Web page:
While most states agree that mycotoxin testing is necessary, the regulatory limits vary significantly from one state to another.
The Colorado Department of Revenue (DOR) together with the Colorado Department of Public Health and Environment (CDPHE) has issued a Health and Safety Advisory regarding unsafe cannabis from a Colorado-based dispensary, Living Rose Wellness. Over 200 batches of cannabis were tested and found to have unsafe levels of mold, yeast, and aspergillus and were therefore declared unsafe for human consumption.
The Colorado Springs based dispensary which is registered as SJD, LLC did not adhere to MED Rule series (4-100) standards when submitting the batches of marijuana for testing. When the batches were retested, it was found that the safe limit, for total yeast, mold, and aspergillus, according to Colorado Marijuana Rule 4-115, had been exceeded. Fungus thrive in environments that have a high moisture content. Properly cured cannabis should have a moisture content of about 10%-12% to deter fungus growth.
While most states agree that mycotoxin testing is necessary, the regulatory limits vary significantly from one state to another. States that test for aspergillus include Alaska, California, Michigan, Nevada, and New York. Labs need to use a testing method that is approved by the Association of Official Agricultural Chemists (AOAC® International).
DOR has advised the public against consuming the moldy cannabis products from the affected dispensary. Consumers are to return the products to the dispensary for proper disposal, they also have the option of destroying the cannabis at home. DOR has also directed that any adverse effects associated with the consumption of the moldy cannabis should be reported to Marijuana Enforcement Division.
Marijuana Patients Denied Organ Transplant Due to Risk of Aspergillosis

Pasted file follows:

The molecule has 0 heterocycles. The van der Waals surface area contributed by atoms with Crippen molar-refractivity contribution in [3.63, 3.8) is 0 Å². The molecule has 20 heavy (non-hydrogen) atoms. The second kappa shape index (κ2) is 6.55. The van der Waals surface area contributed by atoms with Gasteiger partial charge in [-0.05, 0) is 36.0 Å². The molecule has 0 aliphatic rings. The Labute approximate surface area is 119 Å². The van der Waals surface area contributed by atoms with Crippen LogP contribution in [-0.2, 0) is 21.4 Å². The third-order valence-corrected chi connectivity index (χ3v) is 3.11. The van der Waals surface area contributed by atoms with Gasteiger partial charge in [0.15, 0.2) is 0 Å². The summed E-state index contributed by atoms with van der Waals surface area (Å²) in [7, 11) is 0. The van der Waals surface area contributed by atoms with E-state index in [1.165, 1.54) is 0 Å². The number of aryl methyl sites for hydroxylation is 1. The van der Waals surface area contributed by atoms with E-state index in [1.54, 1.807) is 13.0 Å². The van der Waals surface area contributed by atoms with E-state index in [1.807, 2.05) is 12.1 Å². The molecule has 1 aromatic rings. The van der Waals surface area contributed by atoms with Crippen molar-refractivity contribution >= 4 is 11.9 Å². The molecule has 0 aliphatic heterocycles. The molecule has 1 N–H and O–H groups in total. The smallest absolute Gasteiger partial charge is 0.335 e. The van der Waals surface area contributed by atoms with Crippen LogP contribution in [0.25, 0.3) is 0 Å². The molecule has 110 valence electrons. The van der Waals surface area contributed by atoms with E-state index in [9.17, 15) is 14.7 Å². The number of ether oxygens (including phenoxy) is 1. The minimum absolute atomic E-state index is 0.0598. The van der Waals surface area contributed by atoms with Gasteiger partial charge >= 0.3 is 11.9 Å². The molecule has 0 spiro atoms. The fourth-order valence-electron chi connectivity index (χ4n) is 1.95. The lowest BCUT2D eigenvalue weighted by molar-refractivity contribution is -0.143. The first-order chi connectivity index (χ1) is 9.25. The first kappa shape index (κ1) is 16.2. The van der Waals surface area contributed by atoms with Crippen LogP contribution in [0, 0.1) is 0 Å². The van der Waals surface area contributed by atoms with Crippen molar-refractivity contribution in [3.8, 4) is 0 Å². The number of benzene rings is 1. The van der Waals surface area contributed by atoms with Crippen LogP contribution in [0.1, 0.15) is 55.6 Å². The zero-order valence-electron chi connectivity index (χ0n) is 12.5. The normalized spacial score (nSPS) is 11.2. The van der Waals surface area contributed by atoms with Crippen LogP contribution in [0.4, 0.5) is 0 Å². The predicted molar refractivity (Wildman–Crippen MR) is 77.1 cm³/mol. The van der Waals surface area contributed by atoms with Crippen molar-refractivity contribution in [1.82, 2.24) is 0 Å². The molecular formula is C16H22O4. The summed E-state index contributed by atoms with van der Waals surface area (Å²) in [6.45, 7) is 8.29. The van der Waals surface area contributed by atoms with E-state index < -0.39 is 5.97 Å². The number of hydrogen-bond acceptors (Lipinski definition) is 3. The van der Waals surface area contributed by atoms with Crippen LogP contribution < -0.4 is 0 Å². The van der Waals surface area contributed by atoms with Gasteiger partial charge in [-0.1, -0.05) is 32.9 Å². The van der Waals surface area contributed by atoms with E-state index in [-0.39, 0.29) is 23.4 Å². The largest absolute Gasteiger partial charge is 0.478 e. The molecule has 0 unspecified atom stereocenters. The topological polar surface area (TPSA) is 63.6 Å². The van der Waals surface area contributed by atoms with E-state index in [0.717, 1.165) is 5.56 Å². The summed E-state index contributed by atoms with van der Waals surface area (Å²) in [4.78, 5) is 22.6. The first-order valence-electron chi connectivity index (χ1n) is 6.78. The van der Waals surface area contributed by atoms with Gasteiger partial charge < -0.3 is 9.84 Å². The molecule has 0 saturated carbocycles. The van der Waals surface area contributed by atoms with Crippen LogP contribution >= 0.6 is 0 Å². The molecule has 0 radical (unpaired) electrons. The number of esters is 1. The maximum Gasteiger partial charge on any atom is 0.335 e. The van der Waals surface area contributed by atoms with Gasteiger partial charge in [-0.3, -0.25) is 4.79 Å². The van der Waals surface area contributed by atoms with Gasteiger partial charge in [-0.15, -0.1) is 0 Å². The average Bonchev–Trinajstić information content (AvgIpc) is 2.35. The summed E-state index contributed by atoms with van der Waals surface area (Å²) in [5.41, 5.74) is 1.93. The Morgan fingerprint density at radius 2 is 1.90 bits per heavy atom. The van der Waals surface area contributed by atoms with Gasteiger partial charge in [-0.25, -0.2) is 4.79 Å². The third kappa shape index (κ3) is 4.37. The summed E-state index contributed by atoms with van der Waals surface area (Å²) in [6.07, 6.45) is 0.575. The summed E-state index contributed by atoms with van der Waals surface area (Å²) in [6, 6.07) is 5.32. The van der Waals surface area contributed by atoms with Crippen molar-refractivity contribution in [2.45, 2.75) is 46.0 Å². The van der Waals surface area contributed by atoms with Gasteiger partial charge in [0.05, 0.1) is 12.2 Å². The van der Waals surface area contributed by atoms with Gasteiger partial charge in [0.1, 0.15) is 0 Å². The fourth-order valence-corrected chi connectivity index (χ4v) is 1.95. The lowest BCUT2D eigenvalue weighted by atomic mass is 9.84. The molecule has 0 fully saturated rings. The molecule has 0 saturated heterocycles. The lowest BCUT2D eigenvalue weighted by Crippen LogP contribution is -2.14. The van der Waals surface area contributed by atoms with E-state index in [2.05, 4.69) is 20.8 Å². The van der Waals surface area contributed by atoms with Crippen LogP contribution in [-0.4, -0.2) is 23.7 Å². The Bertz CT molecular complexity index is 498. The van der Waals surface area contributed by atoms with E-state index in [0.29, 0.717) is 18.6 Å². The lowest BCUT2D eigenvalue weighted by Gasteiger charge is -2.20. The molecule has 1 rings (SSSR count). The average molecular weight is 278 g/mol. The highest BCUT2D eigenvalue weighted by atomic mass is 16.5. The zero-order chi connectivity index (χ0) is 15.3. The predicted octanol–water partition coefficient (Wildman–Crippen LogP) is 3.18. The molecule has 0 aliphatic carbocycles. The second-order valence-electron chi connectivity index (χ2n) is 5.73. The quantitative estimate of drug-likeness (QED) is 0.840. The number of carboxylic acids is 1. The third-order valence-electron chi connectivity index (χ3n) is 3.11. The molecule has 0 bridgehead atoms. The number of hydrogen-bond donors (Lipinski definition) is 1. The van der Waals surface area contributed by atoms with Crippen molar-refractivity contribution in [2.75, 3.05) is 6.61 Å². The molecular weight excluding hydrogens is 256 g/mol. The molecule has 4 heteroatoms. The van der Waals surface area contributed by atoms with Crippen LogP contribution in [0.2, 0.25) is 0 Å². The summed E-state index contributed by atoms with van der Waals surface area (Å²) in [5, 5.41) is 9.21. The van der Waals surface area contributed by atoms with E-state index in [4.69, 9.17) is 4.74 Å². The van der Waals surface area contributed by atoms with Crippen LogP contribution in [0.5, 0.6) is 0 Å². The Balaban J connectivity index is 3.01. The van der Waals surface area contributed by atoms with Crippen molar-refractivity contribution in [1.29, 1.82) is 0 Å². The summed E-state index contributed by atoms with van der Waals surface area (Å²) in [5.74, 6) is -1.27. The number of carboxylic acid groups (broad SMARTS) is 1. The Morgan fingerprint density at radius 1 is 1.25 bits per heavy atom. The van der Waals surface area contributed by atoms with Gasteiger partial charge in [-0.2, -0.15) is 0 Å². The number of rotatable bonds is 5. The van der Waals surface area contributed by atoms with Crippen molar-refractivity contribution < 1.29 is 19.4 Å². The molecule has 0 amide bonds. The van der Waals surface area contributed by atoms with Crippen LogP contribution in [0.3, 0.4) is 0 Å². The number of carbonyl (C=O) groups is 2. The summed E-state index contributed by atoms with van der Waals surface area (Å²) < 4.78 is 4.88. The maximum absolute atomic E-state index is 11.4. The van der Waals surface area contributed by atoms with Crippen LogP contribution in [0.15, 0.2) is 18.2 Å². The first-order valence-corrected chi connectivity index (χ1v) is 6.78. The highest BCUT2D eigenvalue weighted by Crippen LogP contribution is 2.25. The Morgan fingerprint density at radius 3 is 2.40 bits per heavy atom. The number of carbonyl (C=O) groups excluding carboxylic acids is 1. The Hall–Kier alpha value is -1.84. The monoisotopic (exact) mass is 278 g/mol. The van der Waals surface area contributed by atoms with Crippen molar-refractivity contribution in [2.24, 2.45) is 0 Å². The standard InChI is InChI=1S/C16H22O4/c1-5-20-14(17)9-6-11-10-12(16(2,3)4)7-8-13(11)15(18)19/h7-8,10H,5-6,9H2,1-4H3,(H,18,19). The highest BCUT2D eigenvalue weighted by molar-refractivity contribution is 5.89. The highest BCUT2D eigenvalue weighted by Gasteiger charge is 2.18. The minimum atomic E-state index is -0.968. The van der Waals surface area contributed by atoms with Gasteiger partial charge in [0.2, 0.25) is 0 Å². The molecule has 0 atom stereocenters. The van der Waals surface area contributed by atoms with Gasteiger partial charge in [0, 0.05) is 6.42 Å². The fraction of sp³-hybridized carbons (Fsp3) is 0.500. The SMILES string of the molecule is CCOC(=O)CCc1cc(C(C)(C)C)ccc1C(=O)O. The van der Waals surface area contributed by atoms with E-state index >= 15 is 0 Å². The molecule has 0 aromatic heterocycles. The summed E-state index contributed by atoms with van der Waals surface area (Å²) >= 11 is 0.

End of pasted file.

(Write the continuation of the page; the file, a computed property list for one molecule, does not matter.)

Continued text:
In 2017, a patient in Maine was removed from the Maine organ transplant list because of previous marijuana use. This story was first highlighted by CNN. The Maine transplant program took this drastic step after two patients (with previous marijuana use) succumbed to aspergillosis after receiving a transplant. In a press release statement, the Maine Transplant program stated that the patients can be put back on the list once they were off marijuana.
The aspergillus is a saprophytic fungus that is frequently found in soil and helps to eliminate carbon and nitrogen from the atmosphere. Aspergillus spores, which are very tiny, are easily spread by strong air currents in a grow room. While aspergillus spores may not cause harm in healthy individuals, they are likely to cause aspergillosis in immuno-compromised patients. Those consuming immunosuppressants are also at a higher risk for developing aspergillosis. Aspergillosis can be fatal when it impairs breathing or causes bleeding in the lungs. The aspergillosis can quickly move from the lungs to the kidney, brain, and even heart.
A study that was published in 2016 demonstrated higher incidence of invasive aspergillosis after kidney transplant. The outcome of patients who developed aspergillosis after kidney transplant was also poor. A different study also showed that aspergillus infection is associated with higher morbidities and poorer outcomes after lung transplant.
Marijuana Use in Transplant Patients: Clarity Needed
A 2019 survey that was conducted by researchers in conjunction with the Executive Committee of the Infectious Diseases Community of Practice of the American Society of Transplantation sought clarity on marijuana use in transplant patients. The researchers observed a “discordance among transplant centers in their perceived risks of marijuana use as opposed to complications actually observed.”
This article originally appeared on MyCannabis.com and has been reposted with permission.